West Seattle, Washington
So, travel is a little dicey right now. But this is a great time to read about it. Here to help with that: Gatewood-based writer Pam Mandel, who has just published a book, “The Same River Twice,” billed as “a memoir of dirtbag backpackers, bomb shelters, and bad travel.” It’s not just a travel tale, but also “a memoir of going away and growing up,” as explained on the book’s webpage. This is Pam’s first book, but we’ve known about her writing for years; in the early days of WSB, when we had a page linking other West Seattleites’ blog-format websites, we included her site Nerd’s Eye View, which she still updates – after 16 years! Among the posts – her account of getting the book deal a year ago. It’s gritty and honest; her book is from the heart, too. You can buy a signed copy from West Seattle’s own independent bookstore Paper Boat Booksellers, Pam tells us. And she has a story to go with that: “I had still not received my author copies when I got email from Paper Boat telling me my book was in. It was Monday, they were closed, but when I asked if I could come down and hold it in my hands, they said they’d be in the shop for another hour. I bolted down Gatewood hill — they unlocked and they piled them on the counter for me. It was a beautiful thing to see the book in person for the first time in the place where it’s meant to be — an independent bookstore.”
West Seattle author/illustrator Danitra Hunter wants more kids to meet, and be inspired by, a character she created who’s known as Purrdie Burrdie.
She created Purrdie Burrdie while working at the West Seattle/Fauntleroy YMCA (WSB sponsor) as a teacher in recent years – a job she says she can’t do right now because the pandemic has closed her classroom. But she is working on another way to reach kids – a children’s book starring Purrdie Burrdie.
Danitra explains, “She represents self-love, and many children in our community love and adore her. Purrdie Burrdie started out as a coloring page and over the years I’ve been working on her world and I currently have a live Kickstarter campaign to publish my first children’s book “Purrdie Burrdie: I Love Myself, Can You See?” This book was inspired by little Black girls at West Seattle Elementary being ashamed of being Black and Brown girls. A friend of mine who worked for an afterschool program told me this information and it truly broke my heart.” But Purrdie Burrdie is for everyone: “I want people of all ages and backgrounds to love themselves – that’s why I am in your world!”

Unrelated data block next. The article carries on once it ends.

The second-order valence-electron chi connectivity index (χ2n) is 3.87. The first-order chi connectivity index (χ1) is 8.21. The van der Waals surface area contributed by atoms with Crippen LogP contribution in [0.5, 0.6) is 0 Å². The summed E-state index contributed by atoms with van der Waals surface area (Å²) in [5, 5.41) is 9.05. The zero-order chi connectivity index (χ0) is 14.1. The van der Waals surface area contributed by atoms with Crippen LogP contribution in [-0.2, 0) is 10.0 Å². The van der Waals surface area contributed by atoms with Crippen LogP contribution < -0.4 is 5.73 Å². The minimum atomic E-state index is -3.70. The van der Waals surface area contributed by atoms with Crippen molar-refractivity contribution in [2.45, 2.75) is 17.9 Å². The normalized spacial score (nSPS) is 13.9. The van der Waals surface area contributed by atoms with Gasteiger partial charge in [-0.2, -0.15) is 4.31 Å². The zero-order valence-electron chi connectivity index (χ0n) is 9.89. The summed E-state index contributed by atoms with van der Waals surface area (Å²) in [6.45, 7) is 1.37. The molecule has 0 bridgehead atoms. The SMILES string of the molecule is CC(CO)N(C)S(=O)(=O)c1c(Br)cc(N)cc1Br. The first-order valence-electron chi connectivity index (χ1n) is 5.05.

Her Kickstarter campaign – already more than halfway to its goal – will enable her to self-publish the Purrdie Burrdie book, ideally in February 2021, in honor of Black History Month. (Even if you’re not interested in backing her project, you can see preview pages on her Kickstarter site.)
“Stay Inside the Lines” started as a project to offer free coloring pages, created by area artists, to enable more artistic expression by kids during the pandemic. The organizer is a Gatewood resident, Galen Driver, who tells WSB the project is now growing into a full-scale coloring book, with sales to benefit kids in a second way:
At the start of quarantine in March I noticed a lot of parents at work complaining the schools were not providing art activities and they were running out of things for their children to color. I’d also seen a staggering stat about adult coloring books and mental health. I decided to pull together a bunch of local artist friends to create a bunch of free print-at-home coloring pages under the project name Stay Inside The Lines Seattle. After launching, I continued adding more new pages and artists and got a lot of press around the project, driving thousands of downloads.